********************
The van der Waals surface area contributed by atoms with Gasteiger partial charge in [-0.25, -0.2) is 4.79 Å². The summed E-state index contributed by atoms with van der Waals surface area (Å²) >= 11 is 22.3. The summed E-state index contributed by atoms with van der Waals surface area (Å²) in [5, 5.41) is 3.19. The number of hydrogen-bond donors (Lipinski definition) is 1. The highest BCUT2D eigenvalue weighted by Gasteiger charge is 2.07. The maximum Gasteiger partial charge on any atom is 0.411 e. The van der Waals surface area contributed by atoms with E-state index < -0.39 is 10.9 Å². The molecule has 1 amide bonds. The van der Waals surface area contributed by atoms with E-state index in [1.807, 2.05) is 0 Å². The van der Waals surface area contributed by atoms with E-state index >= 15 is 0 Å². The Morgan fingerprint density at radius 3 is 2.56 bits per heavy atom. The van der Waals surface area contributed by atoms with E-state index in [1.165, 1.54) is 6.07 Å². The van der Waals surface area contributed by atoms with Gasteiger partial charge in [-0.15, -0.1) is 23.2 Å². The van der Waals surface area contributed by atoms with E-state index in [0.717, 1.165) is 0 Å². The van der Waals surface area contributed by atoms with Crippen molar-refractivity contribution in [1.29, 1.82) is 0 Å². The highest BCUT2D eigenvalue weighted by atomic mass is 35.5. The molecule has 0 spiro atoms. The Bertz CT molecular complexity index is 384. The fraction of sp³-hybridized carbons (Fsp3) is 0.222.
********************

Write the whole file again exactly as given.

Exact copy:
The van der Waals surface area contributed by atoms with Gasteiger partial charge in [-0.25, -0.2) is 4.79 Å². The summed E-state index contributed by atoms with van der Waals surface area (Å²) >= 11 is 22.3. The summed E-state index contributed by atoms with van der Waals surface area (Å²) in [5, 5.41) is 3.19. The number of hydrogen-bond donors (Lipinski definition) is 1. The highest BCUT2D eigenvalue weighted by Gasteiger charge is 2.07. The maximum Gasteiger partial charge on any atom is 0.411 e. The van der Waals surface area contributed by atoms with E-state index < -0.39 is 10.9 Å². The molecule has 1 amide bonds. The van der Waals surface area contributed by atoms with E-state index in [1.807, 2.05) is 0 Å². The van der Waals surface area contributed by atoms with E-state index >= 15 is 0 Å². The Morgan fingerprint density at radius 3 is 2.56 bits per heavy atom. The van der Waals surface area contributed by atoms with E-state index in [1.165, 1.54) is 6.07 Å². The van der Waals surface area contributed by atoms with Gasteiger partial charge in [-0.15, -0.1) is 23.2 Å². The van der Waals surface area contributed by atoms with E-state index in [0.717, 1.165) is 0 Å². The van der Waals surface area contributed by atoms with Crippen molar-refractivity contribution in [1.29, 1.82) is 0 Å². The highest BCUT2D eigenvalue weighted by atomic mass is 35.5. The molecule has 0 spiro atoms. The Bertz CT molecular complexity index is 384. The fraction of sp³-hybridized carbons (Fsp3) is 0.222.